A third way of proceeding consists of bringing into contact a salt or salts of the basic amino-acid or amino-acids in aqueous, organic or hydroorganic solution or dispersion with valproic acid as it is or an organic solution of valproic acid and to separe the solvent from the reaction mixture by suitable separation methods, such as by evaporation, lyophilization or filtration. An example of salt of amino-acid is lysine carbonate. Examples of precipitation solvents are alkyl acetates, sulfuric ether, dioxane, tetrahydrofurane, ketones and mixtures thereof.
According to the invention, in all these cases, said treatment is carried out at a temperature of about -5° C. to 100° C., and preferably at a temperature of about 20° C.
Valproic acid is a very slightly water soluble liquid, organic acid. As already above-mentioned, the salts are easily obtained with basic amino-acids, such as arginine, lysine, histidine, ornithine and glycine.
The highly water-soluble salts of valproic acid require between 1 and 5 molecules and preferably 1 molecule of amino-acid per valproic acid molecule.
As a matter of fact, the valproic acid salts of the invention have the following formula : ##STR1## wherein n, being the number of amino-acid molecules per molecule of valproic acid, is comprised between 1 and 5 and preferably is 1 or 2, and X is the aminoacid or the amino-acids.
The hydrosoluble valproic acid salts of the present invention may thus be obtained by using known salt preparation methods, and particularly, by bringing into aqueous, hydro-organic or organic solution or suspension one or several amino-acids, or by bringing into aqueous, hydro-organic or organic solution or suspension one or several amino-acids salts to which, while keeping the temperature between -5° C. and 100° C. and preferably at about 20° C., is added under stirring by small portions the required amount of valproic acid, optionally as organic solution. To this end, it should be noted that the addition sequence of the concerned reactants may be reversed.
When the solution becomes clear, the solvent is removed from the reaction mixture by any suitable separation methods, such as, for example, by filtration (organic or hydro-organic solution), lyophilization (aqueous solution) or by moderate heating under vacuum. A water-soluble powder is so obtained, which may be used for preparing solid forms (tablets, suppositories, lozenges, granules, sugar-coated pills) and injectable forms. It is obvious that the solutions of valproic acid salts, prepared as hereinafter explained, may be used immediately as injectable form without being previously lyophilized, provided that their ionic strength is acceptable or rendered so, as well as their sterility.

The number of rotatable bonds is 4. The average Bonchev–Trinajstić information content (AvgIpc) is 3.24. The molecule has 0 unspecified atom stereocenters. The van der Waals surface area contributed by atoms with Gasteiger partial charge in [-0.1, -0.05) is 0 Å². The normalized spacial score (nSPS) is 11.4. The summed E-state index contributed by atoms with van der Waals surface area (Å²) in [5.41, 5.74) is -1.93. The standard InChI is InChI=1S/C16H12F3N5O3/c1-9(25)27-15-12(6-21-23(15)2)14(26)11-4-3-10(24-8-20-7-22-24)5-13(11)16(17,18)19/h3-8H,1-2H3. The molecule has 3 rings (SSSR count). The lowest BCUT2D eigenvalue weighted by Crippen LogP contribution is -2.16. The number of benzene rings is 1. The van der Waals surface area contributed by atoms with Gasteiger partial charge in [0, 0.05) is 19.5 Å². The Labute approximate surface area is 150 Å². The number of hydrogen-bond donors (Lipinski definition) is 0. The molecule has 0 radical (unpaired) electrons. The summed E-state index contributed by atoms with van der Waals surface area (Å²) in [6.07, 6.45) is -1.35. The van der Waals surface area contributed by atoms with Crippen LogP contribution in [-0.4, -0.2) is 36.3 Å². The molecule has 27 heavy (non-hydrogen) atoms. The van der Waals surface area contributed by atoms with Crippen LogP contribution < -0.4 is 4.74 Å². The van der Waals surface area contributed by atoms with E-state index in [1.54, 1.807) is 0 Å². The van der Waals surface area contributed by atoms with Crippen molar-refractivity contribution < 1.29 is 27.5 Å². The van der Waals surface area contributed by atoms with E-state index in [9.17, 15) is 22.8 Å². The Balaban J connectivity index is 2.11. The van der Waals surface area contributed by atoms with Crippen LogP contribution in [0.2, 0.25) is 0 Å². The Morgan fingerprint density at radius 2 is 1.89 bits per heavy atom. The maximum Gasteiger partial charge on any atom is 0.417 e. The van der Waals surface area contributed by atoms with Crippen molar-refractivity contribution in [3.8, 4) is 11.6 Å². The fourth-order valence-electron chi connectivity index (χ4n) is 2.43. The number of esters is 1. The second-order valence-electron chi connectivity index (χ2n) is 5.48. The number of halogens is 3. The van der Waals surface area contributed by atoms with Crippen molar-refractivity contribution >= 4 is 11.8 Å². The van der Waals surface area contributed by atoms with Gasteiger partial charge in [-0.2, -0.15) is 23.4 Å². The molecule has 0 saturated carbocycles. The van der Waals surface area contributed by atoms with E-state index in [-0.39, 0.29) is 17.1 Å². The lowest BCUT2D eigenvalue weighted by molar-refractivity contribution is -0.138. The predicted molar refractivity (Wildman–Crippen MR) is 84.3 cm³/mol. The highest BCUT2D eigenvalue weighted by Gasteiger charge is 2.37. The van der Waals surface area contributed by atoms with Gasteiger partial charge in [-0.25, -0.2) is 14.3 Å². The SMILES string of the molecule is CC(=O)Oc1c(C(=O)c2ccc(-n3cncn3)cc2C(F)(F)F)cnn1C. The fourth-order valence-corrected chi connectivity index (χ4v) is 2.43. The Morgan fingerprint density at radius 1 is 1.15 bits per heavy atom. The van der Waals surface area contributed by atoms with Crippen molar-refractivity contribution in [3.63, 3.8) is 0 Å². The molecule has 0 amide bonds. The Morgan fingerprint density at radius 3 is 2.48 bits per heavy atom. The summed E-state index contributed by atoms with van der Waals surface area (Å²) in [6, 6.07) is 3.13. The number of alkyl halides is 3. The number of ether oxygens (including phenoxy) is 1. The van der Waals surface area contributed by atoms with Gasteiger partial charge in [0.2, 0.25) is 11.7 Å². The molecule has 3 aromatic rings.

Hereinafter some non limitative examples for preparing compounds according to the invention are given.
To an aqueous solution of 50 ml containing 7.3 g of lysine-base, 7.93 g of valproic acid are added gradually and under stirring. After about one hour of mixing, the aqueous solution is washed with 20 ml of n -hexane. After lyophilization, about 14.50 g of lysine valproate instantaneously water-soluble and having the following characteristics are obtained : pH of a 10% aqueous solution : 7.7-8.5; melting point : 152°-154° C. with decomposition; water-solubility at 20° C. higher than 50%.
By proceeding in the same way with arginine, histidine or ornithine, the corresponding salts which are all instantaneously water-soluble, are obtained.
To a solution of 14,6 g of lysine-base in 50 ml of water, 14.42 g of valproic acid dissolved in 100 ml of methanol are added by small portions. After a reaction period of about 1 hour, the solution is evaporated to dryness. The so obtained white powder is again dissolved with 50 ml of methanol and after a slow addition under stirring of 250 ml of ethyl acetate, the crystallized salt is filtered off. After drying at 60° C., about 26 g of instantaneously water-soluble lysine valproate are obtained.
To a suspension of 7.3 g of anhydrous lysine-base in 25 ml of methanol, 7.21 g of valproic acid are added under stirring. When the solution is clear, the latter is added slowly to 150 ml of ethyl acetate under vigorous stirring. The obtained precipitate is filtered off and washed with ethyl acetate. About 13.4 g(92%) of lysine valproate are recovered.
To a solution of 18.6 g of lysine carbonate in a mixture of 20 ml of water and 25 ml of methanol 15.84 g of valproic acid are added by small portions. After stirring during about 1 hour, the clear solution obtained is filtered and evaporated under vacuum. The solid residue dissolved in 50 ml of methanol is added slowly to 250 ml of ethyl acetate under vigorous stirring. The lysine salt cristallizes out as a white powder which is filtered off. The obtained lysine valproate is instantaneously water-soluble.